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Odisha is engulfed in forest fires.

Huge forest tracts have been found affected by fire in other parts of Odisha, at a time when a raging forest fire in the Similipal Biosphere in Odisha's Mayurbhanj district continues to cause concern among wildlife activists.

On Friday, 886 major fires were observed throughout India's forests, with Odisha leading the way with 233 forest fires. Odisha was followed by Telangana and Madhya Pradesh, which had 126 and 107 forest fires, respectively.

Meanwhile, the State government has sent additional firefighters to Similipal to put out the fire. Wildlife advocates in Similipal have been voicing concerns about the spread of wildfire. “The administration has full power over the situation in Similipal. It's never gotten out of hand. Fire points have arisen this year, as they have last year. It's nothing out of the ordinary. On Friday, Sashi Paul, Principal Chief Conservator of Forest (Wildlife), said, "We are attending fire points as soon as we are told."

The most affected areas in Similipal were Podadiha and Thakurmunda, he said, adding that the core areas of Similipal which houses tigers remained unaffected.

However, the Forest and Environment Department expressed disappointment that several fires were not attended to right away.

“Despite the fact that the Forest Survey of India registered a high number of fires during these months, they were not referred to or attended to promptly, which is a cause for concern. In a letter to all divisional forest officers, Lingaraj Ota, Special Secretary in the Forest Department, said, "It is seen that about 60% of the identified fire points have only been responded to."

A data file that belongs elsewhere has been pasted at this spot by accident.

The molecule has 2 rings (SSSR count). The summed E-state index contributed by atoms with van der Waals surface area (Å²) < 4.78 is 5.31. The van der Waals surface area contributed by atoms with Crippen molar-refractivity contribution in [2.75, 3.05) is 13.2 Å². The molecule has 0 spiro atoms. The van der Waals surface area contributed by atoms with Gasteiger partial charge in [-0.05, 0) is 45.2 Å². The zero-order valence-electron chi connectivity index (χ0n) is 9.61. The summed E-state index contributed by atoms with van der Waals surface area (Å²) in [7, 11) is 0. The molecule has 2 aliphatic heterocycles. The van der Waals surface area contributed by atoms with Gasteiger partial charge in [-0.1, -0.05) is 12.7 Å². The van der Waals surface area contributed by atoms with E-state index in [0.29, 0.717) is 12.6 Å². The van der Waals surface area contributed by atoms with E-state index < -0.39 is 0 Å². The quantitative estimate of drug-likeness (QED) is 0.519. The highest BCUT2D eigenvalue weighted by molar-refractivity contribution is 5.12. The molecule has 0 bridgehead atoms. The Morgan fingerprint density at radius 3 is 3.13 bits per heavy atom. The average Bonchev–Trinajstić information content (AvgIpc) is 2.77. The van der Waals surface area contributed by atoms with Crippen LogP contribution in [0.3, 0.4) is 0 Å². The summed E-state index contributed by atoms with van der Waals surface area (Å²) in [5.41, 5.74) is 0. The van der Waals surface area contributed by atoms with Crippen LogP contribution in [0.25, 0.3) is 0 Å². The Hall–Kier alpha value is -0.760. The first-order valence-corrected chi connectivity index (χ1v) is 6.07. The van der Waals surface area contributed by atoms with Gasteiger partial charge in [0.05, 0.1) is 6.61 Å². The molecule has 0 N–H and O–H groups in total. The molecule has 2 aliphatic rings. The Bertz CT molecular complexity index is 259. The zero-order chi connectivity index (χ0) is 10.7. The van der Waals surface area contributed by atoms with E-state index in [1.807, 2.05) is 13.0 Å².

Mr. Ota said, "It is critical that all fire points in the field be attended to on a priority basis, and forest fires are extinguished immediately before they spread to adjacent forest areas."

The Forest Department special secretary directed DFOs to send regular reports on the number of fire points attended to, emphasizing that range officers must ensure that fire points are attended within one hour of reporting and that the range officer submits a certificate to the DFO.

The DFOs have been asked to make all-out efforts for the prevention of forest fire through effective foot patrolling, surveillance, and sensitization of Van Surakshya Samiti members and forest fringe dwellers.

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